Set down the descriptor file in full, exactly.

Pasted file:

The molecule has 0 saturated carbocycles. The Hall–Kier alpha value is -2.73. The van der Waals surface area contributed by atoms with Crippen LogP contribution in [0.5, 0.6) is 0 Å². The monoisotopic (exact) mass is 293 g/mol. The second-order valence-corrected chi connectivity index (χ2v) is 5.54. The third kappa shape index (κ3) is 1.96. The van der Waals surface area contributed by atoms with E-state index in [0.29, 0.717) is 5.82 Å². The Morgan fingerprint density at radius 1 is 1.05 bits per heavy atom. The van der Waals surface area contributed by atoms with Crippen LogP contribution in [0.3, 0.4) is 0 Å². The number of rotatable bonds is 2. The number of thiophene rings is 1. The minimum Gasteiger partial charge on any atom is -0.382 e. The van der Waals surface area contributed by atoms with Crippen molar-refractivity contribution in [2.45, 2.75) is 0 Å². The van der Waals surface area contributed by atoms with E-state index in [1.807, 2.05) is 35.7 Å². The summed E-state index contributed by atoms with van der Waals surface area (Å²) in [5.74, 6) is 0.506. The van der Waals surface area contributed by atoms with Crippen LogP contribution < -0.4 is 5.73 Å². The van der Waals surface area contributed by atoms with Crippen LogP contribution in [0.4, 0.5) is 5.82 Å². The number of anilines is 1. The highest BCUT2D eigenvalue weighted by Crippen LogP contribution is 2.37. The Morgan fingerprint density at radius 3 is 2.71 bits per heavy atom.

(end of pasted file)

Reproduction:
The molecule has 0 saturated carbocycles. The Hall–Kier alpha value is -2.73. The van der Waals surface area contributed by atoms with Crippen LogP contribution in [0.5, 0.6) is 0 Å². The monoisotopic (exact) mass is 293 g/mol. The second-order valence-corrected chi connectivity index (χ2v) is 5.54. The third kappa shape index (κ3) is 1.96. The van der Waals surface area contributed by atoms with E-state index in [0.29, 0.717) is 5.82 Å². The Morgan fingerprint density at radius 1 is 1.05 bits per heavy atom. The van der Waals surface area contributed by atoms with Crippen LogP contribution in [0.3, 0.4) is 0 Å². The number of rotatable bonds is 2. The number of thiophene rings is 1. The minimum Gasteiger partial charge on any atom is -0.382 e. The van der Waals surface area contributed by atoms with Crippen molar-refractivity contribution in [2.45, 2.75) is 0 Å². The van der Waals surface area contributed by atoms with E-state index in [1.807, 2.05) is 35.7 Å². The summed E-state index contributed by atoms with van der Waals surface area (Å²) in [5.74, 6) is 0.506. The van der Waals surface area contributed by atoms with Crippen LogP contribution < -0.4 is 5.73 Å². The van der Waals surface area contributed by atoms with Crippen LogP contribution in [0.4, 0.5) is 5.82 Å². The number of anilines is 1. The highest BCUT2D eigenvalue weighted by Crippen LogP contribution is 2.37. The Morgan fingerprint density at radius 3 is 2.71 bits per heavy atom.